Tag Archives: sports

Spiritual Sprint #3: mellifluous

adjective – (of a voice or words) sweet or musical; pleasant to hearphoto

Purist runners don’t need a kickin’ playlist blaring from their headphones to pound out a good race. But for me, I gotta have my tunes.

Oh sure, many will tell me I’m missing out on the wonderful sounds of nature as I cruise the trail. Or my mind can’t properly clear itself of the day’s worries if guitar riffs, bass thumps, and catchy melodies occupy my brain. I disagree.

The music drowns out the world for me and allows my brain to actually focus. On the days when I’ve run without my tunes, the pounding of my tennis shoes beats my brain with the monotony of the activity. My shallow breaths mock and remind me that my heart isn’t as healthy as it needs to be. In fact, they both discourage me into thinking that I can’t actually go the distance – literally!

Therefore, I run with soundtracks. I let the music drown out the pounding of feet and rapid breathing. The beat of the music sets my pace and helps me run the race.

So it is with my spiritual race as well. However, in this case the soundtrack isn’t all lyrics and guitar melodies; it’s the Word of God. I learned long ago that His Word can be an accompaniment to any difficult race I’ve run in my life.  There’s a verse or passage that drowns out the worry and the fear and helps me keep running with purpose. There’s a prayer that steadies my heartbeat with His, instead of letting it run wild and irregular.

When the race’s route is unknown, we can trust in the Lord with all our hearts and lean not to our own understanding, and He will direct our paths (Proverbs 3:4,5).

When we feel we can’t finish the distance He set for us, we must remember in Christ we can do all things (Philippians 4:13) and that the God who began a good work in us is faithful to complete it (Philippians 1:6).

When an injury threatens to keep us from running at all, we can know that all things work together for our good (Romans 8:28) and God has plans for us, plans that bring us a future and a hope (Jeremiah 29:11).

As our feet pound the pavement of life and our heart rates try to be controlled by life’s problems,  we should let the Word overpower the distracting sounds of the world and keep running until we reach the finish line.

What’s your favorite tune to work out to  either spiritually or physically?

Spiritual Sprint #1: Pace

noun – consistent and continuous speed in walking, running, or movingphoto-6

“Slow and steady wins the race.” Uhm, Mr. Catch Phrase maker, I’d like to make an adjustment to your snappy saying. Since I’ve recently added novice runner to my list of personal information, I think we should say, “Slow and steady finishes the race.”

For Mother’s Day, my husband gave me a Garmin Forerunner 10 — a runner’s watch that calculates distance, time, and pace.  My previous manner of calculating distance included riding around in the car and mapping out just how far I had run. As for time, I used my trusty Ease Into 5K app.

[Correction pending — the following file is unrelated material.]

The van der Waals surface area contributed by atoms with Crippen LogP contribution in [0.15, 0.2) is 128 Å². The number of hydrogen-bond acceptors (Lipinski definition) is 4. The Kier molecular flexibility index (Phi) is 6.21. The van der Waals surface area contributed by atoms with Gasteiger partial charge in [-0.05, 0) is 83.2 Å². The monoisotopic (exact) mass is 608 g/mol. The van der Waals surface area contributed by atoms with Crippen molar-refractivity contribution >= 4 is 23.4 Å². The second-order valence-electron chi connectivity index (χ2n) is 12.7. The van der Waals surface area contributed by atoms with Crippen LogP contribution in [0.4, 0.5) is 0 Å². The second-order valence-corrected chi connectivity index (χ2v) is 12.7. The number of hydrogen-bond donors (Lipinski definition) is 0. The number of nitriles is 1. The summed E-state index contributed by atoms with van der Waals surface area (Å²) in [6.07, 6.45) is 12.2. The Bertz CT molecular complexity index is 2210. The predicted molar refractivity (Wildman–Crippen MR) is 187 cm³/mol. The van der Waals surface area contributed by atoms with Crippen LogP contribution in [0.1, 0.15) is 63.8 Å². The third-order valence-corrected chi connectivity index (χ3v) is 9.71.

My first time out with my new watch, I simply ran until I reached my goal distance. Unfortunately, I noticed that my mile pace was awful. For my next run, I sought the advice of my husband to remedy the situation.  He informed me that I simply needed to keep my eye on the pace time and forget about the distance — to keep my pace steady and I’d run farther than I thought I could.

I set a reasonable goal (20 seconds faster per mile than my previous run) and headed out. Keeping a consistent eye on my pace, I ran. Some moments, I found myself running ahead of the goal. Further into the miles, I realized my pace had slowed considerably. But with each glance of the pace time on my watch, I adjusted my speed and found the rhythm once again. In the end, I achieved my goal pace time, and ran my target distance with comfort.  I finished.

Keeping pace in my spiritual life often feels like my runs without the watch.  There are times I stop to take inventory of my heart and mind. When I haven’t been consistently praying, reading scripture, or setting aside quiet times with God, my spiritual pace runs amuck.  I’m running too fast, staying too busy to really listen to God’s voice for the day’s “needed” activities; or I’m a sloth that doesn’t get anything accomplished for Him.

Time in the Word each day, a consistent prayer routine, and a stronger focus on “things above.” Those moments create the steady pace that will get me to the finish line. And I don’t want to simply finish the race; I want others to start running with me; I want to bandage the injured that I meet along the route and encourage them to get back in the race.

Spiritual highs and lows often come because we create them with our lack of consistency. We want to blame God because He seems far away, but that’s usually because we’ve created the distance, not Him. It’s the steady pace that keeps our relationship strong and keeps our legs enduring the distance that leads us to the finish line.

How do you maintain a goal pace in your spiritual life?